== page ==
It’s easy to have a certain disdain for the music writer who finds room to complain amidst his free tickets and free drinks. SXSW is notorious for this; bloggers especially often make reference to the rest they’re not getting or the meals they’re not eating. But standing in the Austin sun in the mid-afternoon running on less than five hours of sleep, a complete lack of food, and seeing a band you saw less than a day ago, is a sobering experience. It’s easy to identify when trying to process how the article that inevitably needs to get written will look when factoring in how tattered a mental state can get while trying to piece together a compact way to describe the sensory assault in the middle of the night.
That, of course, doesn’t change how wonderful the whole thing is; on the first legitimate day of the music festivities all the hype came to fruition. Music was decorously in the air, familiar melodies bled through walls and windows from street corners to clothing shops, and bands set up anywhere with even the slightest chance for listeners. It would be inescapable, curious, and almost a paradise if fatigue and stress weren’t factors.
First to the ND, a strange, off-the-tracks rock club near an intrusive highway overpass. The avant-blog collective Altered Zones had rented out the place for the day, and placed some of their most talked-about artists on the bill. Leaning heavily on the hazy bedroom-pop that’s been on the tip of everyone’s tongues lately, the show offered a left-field haven that’s hard to find in the regimented world of SXSW. The artists – Laurel Halo and MatthewDavid – set up where they felt comfortable. MatthewDavid plopped right on the floor, just like he’s done in all the house shows he’s played. The crowd was full of eccentrics interested in the bewitched electronic pop that clashed across the walls. Compared to the other shows the population was rather light, but those who did arrive gave the stage their utmost respect. Laurel Halo was the big winner of the day, luring her audience and herself into reverb-drenched trance, hitting astral vocal samples and chest-crunching bass punches with perfect tension.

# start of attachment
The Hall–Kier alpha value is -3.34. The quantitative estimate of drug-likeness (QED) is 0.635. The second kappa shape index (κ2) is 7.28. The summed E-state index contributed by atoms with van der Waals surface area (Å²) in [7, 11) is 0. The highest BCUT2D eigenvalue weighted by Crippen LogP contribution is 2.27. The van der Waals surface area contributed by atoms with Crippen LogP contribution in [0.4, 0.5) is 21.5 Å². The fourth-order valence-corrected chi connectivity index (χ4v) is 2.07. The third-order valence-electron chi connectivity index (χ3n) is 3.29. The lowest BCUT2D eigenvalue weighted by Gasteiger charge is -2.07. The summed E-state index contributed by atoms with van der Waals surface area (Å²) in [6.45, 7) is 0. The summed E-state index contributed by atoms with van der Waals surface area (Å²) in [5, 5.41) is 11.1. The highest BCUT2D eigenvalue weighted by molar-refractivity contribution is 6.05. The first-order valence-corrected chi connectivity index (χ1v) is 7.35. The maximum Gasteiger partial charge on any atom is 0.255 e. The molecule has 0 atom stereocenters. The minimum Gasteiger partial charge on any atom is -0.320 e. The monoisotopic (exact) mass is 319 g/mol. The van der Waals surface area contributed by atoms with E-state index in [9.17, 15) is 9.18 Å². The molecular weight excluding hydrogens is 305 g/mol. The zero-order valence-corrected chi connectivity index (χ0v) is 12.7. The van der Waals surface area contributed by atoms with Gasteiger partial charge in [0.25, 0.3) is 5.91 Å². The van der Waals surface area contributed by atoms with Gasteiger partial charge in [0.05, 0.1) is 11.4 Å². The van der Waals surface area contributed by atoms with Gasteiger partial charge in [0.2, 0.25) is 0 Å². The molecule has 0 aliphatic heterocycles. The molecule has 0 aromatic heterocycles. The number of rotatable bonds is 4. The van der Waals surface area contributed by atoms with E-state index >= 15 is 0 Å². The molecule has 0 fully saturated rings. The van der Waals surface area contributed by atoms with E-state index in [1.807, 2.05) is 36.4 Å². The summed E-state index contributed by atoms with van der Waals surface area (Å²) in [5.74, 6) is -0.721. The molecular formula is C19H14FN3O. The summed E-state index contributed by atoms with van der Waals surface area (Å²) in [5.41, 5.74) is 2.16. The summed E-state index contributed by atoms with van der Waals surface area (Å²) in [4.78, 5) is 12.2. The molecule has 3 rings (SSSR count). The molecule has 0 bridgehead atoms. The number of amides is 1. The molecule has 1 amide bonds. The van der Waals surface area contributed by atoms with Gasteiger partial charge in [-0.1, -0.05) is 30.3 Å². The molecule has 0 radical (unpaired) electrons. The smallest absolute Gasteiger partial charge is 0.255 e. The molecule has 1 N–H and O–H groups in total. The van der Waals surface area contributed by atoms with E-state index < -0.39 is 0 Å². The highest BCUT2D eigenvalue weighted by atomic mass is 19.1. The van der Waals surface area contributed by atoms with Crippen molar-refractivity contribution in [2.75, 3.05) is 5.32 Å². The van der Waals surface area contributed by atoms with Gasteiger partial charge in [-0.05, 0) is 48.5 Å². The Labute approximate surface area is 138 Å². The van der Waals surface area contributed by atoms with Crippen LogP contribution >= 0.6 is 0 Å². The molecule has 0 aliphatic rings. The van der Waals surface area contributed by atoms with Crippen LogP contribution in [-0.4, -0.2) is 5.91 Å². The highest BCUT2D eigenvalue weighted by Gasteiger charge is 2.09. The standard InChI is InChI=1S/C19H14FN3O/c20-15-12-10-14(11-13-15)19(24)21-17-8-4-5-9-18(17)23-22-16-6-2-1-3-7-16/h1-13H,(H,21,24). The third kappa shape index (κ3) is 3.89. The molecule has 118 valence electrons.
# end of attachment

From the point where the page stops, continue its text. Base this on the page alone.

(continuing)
Red 7 is a punk rock bar most of the time, but today it was taken over by Terrorbird and ForceField PR, two company names that probably don’t mean much too many people outside of the industry. It was quite strange seeing the two names put up with such prominent display – like some odd self-celebration. But the bands they represent certainly drew a crowd, specifically Toro y Moi. Most of us can remember when the project consisted of a promising, yet half-finished album and a collection of hopeful interviews; now Toro looks like a constructed, festival-ready band. Songs from Underneath The Pine (like New Beat and Good Hold) absolutely punished the crowd with their amplified, full-bodied funk grooves. Chaz looks completely confident on stage, probably bolstered by all the goodwill he’s relishing at the moment. He demolished his set in less than seven songs and probably earned a lot of fans who’d been wary of the hype.
The rest of the night was filled with some aimless wanderings and starvation-panged food quests. Is it really worth it to stand in line for a mediocre spot for Duran Duran? Nope. Is there a press entrance to see Bad Brains and OFF!? Nope. Did that lady really just fall into that gutter? Yep. Later in the night, a Brooklyn Vegan showcase featured Sam Amidon, gently serenading a classical-looking crowd with some of the prettiest folk you can still make with an acoustic guitar and a banjo. He did nothing new (or arguably, nothing all that interesting), but his storytelling defeats all of that. His wordplay, his lightly gravelled voice, his gentle wit; it all made for a revealing and rewarding show.
Tomorrow will see far too many shows going on at one time. Cass McCombs, TV On The Radio, James Blake, Julianna Barwick, The Strokes… and that’s not even including the daytime stuff.